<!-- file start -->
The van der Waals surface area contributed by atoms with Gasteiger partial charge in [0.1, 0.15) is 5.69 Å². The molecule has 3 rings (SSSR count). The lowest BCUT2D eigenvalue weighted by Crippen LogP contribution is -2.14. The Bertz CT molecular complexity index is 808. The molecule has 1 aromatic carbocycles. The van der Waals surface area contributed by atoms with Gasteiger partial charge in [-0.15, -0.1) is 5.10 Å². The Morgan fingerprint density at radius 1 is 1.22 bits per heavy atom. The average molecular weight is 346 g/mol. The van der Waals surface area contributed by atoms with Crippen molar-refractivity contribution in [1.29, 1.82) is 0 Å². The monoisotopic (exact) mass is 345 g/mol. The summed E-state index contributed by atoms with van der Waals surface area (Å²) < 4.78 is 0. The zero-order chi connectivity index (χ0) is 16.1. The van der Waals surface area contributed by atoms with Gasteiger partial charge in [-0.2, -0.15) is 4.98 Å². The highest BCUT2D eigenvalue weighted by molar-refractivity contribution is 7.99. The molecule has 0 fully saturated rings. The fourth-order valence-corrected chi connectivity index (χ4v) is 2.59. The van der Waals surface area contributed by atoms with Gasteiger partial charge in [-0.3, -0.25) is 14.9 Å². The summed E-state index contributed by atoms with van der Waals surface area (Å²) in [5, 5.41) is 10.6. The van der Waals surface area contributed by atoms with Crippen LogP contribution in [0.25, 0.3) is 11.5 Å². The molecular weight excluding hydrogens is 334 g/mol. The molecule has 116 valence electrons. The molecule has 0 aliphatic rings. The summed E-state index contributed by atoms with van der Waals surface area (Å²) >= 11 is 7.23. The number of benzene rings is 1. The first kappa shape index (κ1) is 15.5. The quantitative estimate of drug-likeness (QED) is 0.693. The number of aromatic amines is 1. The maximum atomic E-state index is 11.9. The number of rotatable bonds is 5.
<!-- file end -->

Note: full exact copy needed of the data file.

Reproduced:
The van der Waals surface area contributed by atoms with Gasteiger partial charge in [0.1, 0.15) is 5.69 Å². The molecule has 3 rings (SSSR count). The lowest BCUT2D eigenvalue weighted by Crippen LogP contribution is -2.14. The Bertz CT molecular complexity index is 808. The molecule has 1 aromatic carbocycles. The van der Waals surface area contributed by atoms with Gasteiger partial charge in [-0.15, -0.1) is 5.10 Å². The Morgan fingerprint density at radius 1 is 1.22 bits per heavy atom. The average molecular weight is 346 g/mol. The van der Waals surface area contributed by atoms with Crippen molar-refractivity contribution in [1.29, 1.82) is 0 Å². The monoisotopic (exact) mass is 345 g/mol. The summed E-state index contributed by atoms with van der Waals surface area (Å²) < 4.78 is 0. The zero-order chi connectivity index (χ0) is 16.1. The van der Waals surface area contributed by atoms with Gasteiger partial charge in [-0.2, -0.15) is 4.98 Å². The highest BCUT2D eigenvalue weighted by molar-refractivity contribution is 7.99. The molecule has 0 fully saturated rings. The fourth-order valence-corrected chi connectivity index (χ4v) is 2.59. The van der Waals surface area contributed by atoms with Gasteiger partial charge in [-0.3, -0.25) is 14.9 Å². The summed E-state index contributed by atoms with van der Waals surface area (Å²) in [5, 5.41) is 10.6. The van der Waals surface area contributed by atoms with Crippen LogP contribution in [0.25, 0.3) is 11.5 Å². The molecular weight excluding hydrogens is 334 g/mol. The molecule has 116 valence electrons. The molecule has 0 aliphatic rings. The summed E-state index contributed by atoms with van der Waals surface area (Å²) >= 11 is 7.23. The number of benzene rings is 1. The first kappa shape index (κ1) is 15.5. The quantitative estimate of drug-likeness (QED) is 0.693. The number of aromatic amines is 1. The maximum atomic E-state index is 11.9. The number of rotatable bonds is 5.